By Aldo Padilla
Usually, there is some condescendence when talking about animated cinema, which is usually put in the “family” or “children” section. To the generalists, this cinema is usually limited to consume or nostalgia, with no other quality that its pictorial beauty or its closeness to reality. Despite this idea, it’s possible that animated cinema could be evaluated under the same parameters than conventional cinema, while certain qualities of it make animation unique in its conception, turning that genre in a contradiction in itself.
Wes Anderson cinema contains in essence many elements that belong to the ideas of animations, like the carefully planned and composed shots in its real action films, uniform colors and suggestive palettes that have been his personal trademark, so his first venture to animation with Fantastic Mr. Fox (2009) isn’t very strange at all. Nine years after, Isle of Dogs keeps the essence that the Texan filmmaker has, with different nuances, since the strong relationship with nostalgia is no longer there, and the film approaches a dystopic futurism, something which in a first moment can confuse the average fan. But there’s a whole reinterpretation of Japanese cinema in front of this choice, cinema of which Anderson is an ardent fan.
If Anderson’s cinema is known by its choral qualities, the protagonists are usually well delimited. That’s not the case in Isle of Dogs. Chief, the lead character, is the leader of a group of dogs that survive an island call “trash island” where all the dogs of an imaginary Japanese island live in exile: he’s one of the few characters that have a true evolution and change throughout the film. The humans that surround the film seem to be limited by an invisible dictatorship, where a uniform thought seeks to eliminate all the dogs, while the only characters that try to break that mold of thought are a small Japanese child that looks for his pet in Trash Island, and a foreign girl that leads insurrection in the opposite island.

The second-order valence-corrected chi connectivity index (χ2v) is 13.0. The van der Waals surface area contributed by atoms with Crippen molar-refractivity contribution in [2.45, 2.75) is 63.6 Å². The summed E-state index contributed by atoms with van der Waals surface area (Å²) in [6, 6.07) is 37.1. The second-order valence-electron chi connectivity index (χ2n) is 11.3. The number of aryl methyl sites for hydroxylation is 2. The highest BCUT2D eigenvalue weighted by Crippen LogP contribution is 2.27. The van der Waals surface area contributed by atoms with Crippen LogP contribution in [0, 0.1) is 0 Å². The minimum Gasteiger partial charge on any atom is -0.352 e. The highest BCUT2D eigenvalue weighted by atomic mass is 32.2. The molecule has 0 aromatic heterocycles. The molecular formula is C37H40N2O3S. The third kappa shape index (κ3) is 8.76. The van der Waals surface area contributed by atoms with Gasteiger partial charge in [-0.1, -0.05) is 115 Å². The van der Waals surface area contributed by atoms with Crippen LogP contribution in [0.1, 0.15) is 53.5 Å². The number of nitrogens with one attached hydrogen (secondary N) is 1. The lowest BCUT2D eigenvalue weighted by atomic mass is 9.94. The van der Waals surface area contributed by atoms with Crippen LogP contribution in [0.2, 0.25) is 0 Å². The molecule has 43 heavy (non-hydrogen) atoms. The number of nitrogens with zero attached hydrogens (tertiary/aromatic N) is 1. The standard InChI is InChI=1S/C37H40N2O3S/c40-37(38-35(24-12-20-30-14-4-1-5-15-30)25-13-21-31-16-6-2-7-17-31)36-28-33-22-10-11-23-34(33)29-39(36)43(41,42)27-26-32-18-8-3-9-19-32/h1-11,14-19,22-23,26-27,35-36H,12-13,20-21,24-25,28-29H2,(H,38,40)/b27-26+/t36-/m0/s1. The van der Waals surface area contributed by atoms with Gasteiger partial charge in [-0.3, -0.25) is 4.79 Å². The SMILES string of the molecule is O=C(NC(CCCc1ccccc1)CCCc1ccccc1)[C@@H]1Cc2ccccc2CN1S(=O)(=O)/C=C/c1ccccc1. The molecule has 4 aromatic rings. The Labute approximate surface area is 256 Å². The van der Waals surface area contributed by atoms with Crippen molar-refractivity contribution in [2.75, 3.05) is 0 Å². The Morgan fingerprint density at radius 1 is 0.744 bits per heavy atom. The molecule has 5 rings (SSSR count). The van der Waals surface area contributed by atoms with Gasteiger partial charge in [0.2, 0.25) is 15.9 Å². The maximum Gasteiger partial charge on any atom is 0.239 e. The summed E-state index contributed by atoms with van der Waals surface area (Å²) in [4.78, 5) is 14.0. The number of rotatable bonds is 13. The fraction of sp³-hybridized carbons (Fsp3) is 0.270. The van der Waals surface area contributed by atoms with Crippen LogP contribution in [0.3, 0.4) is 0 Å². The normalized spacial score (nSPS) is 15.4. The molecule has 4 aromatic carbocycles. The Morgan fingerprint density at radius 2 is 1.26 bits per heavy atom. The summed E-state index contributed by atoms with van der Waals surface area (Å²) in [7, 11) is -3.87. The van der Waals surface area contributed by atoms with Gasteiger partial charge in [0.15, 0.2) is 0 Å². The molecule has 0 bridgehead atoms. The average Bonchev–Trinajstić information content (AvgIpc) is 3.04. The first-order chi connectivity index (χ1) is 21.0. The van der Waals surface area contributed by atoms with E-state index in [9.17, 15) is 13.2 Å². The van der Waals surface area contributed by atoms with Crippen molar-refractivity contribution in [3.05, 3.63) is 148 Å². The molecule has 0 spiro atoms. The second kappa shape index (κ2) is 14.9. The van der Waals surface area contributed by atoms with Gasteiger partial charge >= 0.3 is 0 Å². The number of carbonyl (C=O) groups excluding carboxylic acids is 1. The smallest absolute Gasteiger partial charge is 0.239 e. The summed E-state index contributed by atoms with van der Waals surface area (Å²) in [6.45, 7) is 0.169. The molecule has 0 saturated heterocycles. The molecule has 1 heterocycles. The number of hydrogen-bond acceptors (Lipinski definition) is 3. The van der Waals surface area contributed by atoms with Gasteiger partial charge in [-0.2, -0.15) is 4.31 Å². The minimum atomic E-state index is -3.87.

Isle of Dogs constructs its story from the details, screens where televised reality isn’t in stop-motion but 2D animation, which gives a perception of a different reality. Also, there are the details of an island where precariousness and poverty are perfectly defined, something different from the pulchritude and cleanness that are an Anderson trademark. The careful work behind every shot is almost an obsessive compulsive construction. No wonder the filmmaker takes four year for each film he does.
Another factor that’s new in the Anderson universe is the political one, which is shown in the rallies where one can see the behavior of the hypnotized mass by a discourse of hatred, through rhetoric which is not always understood since part of the speech in Japanese wasn’t translated, although the gestures and tone is enough to understand the message. Technology also has an important role, since Anderson builds a landscape where everything seems controlled and televised, with the presence of drones and robots that seems to want to eliminate the emotional bond among living beings.
Isle of dogs is possibly the most singular film in Anderson’s career, with a frenetic language that moves between the canine English of the starts he usually works with, and the Japanese of the humans that is sometimes translated, other times reinterpreted and others, only suggested. It’s remarkable that the filmmaker made the humans talk in their natural language in order to have more consistency with their universe even if this can confuse the spectator; a risk that one expects is not lost in time of its international premiere.
There’s a conductive thread in respect on the relations between humans and dogs, characterized by a loyalty that leads to subordination, the canine ideal or life objective destined to service. Isle of Dogs summons the harmonic relation that for millennia humankind has had with dogs, a relation that doesn’t avoid abuse, incomprehension and mutual dependence, but that is unique and difficult to define, a force that keeps strong through time.
Written and directed by: Wes Anderson
Cast: Bryan Cranston,Koyu Rankin, Edward Norton, Liev Schreiber, Greta Gerwig, Bill Murray, Jeff Goldblum,
Bob Balaban, Scarlett Johansson, Courtney B. Vance, Kunichi Nomura
Cinematographer: Tristan Oliver
Animation: Mark Waring
Editing: Andrew Weisblum
Music: Alexandre Desplat
Production Design: Adam Stockhausen, Paul Harrod
Casting: Douglas Aibel
Producers: Wes Anderson, Scott Rudin, Steven Rales, Jeremy Dawson
Co-producers: Christoph Fisser, Henning Molfenter, Charlie Woebcken